New 3D marketplace Renderlife attempts quality controls

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As the use of digital devices increases, digital content is going to become heavily in demand, leading to more and more online marketplaces for 3D models popping up across the web.

The latest is RenderLife, which is striving to set itself apart by standardising its service by implementing a quality control element, with the model you buy also coming as a package that can be used across all the major visualisation softwares.

RenderLife’s founder Jeff Mann recognised this need when his design studio regularly ran into issues with purchased 3D models. “Our creative team was frustrated,” explains Mann.

A simple to use UI coupled with a decent search engine means you can pick up the seagull model you’ve always dreamed of

“Too many of the models they purchased from stock sites simply didn’t work, forcing us to invest time and money to ‘fix’ what we’d already paid for. This problem and the lack of a guarantee from sellers often caused us to run late and over budget resulting in missed deadlines, and robbing us of profit on jobs.”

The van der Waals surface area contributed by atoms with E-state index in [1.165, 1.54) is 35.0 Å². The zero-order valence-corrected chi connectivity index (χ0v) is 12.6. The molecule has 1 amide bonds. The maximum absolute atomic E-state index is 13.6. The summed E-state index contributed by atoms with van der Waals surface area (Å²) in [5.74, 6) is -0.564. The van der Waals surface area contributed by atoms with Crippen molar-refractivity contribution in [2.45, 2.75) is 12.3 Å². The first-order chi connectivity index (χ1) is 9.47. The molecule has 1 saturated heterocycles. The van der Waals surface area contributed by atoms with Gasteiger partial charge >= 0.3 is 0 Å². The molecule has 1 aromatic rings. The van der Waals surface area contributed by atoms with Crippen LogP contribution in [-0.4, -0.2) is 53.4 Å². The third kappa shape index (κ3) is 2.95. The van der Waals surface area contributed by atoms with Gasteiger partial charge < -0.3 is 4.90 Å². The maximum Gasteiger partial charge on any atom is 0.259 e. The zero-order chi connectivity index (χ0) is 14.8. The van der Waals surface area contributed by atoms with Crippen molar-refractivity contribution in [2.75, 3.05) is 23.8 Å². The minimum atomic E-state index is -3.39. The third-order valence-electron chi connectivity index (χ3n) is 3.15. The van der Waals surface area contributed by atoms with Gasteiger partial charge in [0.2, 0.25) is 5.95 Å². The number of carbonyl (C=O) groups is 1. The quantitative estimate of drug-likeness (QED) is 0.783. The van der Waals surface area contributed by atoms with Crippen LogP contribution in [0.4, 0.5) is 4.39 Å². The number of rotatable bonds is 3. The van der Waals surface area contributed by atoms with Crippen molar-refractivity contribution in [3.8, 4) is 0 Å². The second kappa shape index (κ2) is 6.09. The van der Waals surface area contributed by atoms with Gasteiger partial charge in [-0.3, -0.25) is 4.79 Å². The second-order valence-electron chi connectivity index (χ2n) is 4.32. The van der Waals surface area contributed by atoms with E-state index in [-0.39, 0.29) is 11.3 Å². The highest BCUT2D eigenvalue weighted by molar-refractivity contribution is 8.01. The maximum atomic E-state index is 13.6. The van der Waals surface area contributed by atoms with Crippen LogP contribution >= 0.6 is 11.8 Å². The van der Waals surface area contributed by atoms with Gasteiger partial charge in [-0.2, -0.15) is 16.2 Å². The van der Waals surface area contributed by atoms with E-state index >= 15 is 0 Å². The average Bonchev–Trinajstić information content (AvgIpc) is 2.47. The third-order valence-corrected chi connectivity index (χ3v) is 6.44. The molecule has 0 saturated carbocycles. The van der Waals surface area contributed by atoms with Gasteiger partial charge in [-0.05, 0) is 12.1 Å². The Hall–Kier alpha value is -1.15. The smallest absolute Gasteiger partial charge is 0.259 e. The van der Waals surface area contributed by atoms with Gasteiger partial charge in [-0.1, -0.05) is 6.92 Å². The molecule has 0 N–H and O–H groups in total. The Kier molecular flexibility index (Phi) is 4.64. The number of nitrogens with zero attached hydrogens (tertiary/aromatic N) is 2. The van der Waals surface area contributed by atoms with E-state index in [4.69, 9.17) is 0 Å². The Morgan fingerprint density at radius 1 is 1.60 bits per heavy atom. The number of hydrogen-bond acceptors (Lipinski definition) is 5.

With no single modelling solution right for all users its 3D models come in one package containing 3DS Max, Cinema 4D and Maya files and working with studio managers and CG artists to develop its ‘Quality Code’.

The site’s curators, experienced 3D professionals, examine every model submitted to ensure it meets the site’s rigorous standards. Customers should then be left with the confidence knowing they are getting the best product every time, while content uploaders can take comfort knowing their work will be showcased with a select group of high quality models, not lost amongst lesser quality assets.

The content is a vast mixture so far, with a price range currently anything between $19 for some baby blocks, $59 for a humpback whale, or what I can only imagine is an exorbitant figure of $199 for a seagull, but this should all come into context once more content becomes available.

Among others there are categories for transport, architecture, people and even electronics, which should give enough content for rendering specialists to work with, hopefully without fear of an expensive mistake, or wrong file type.

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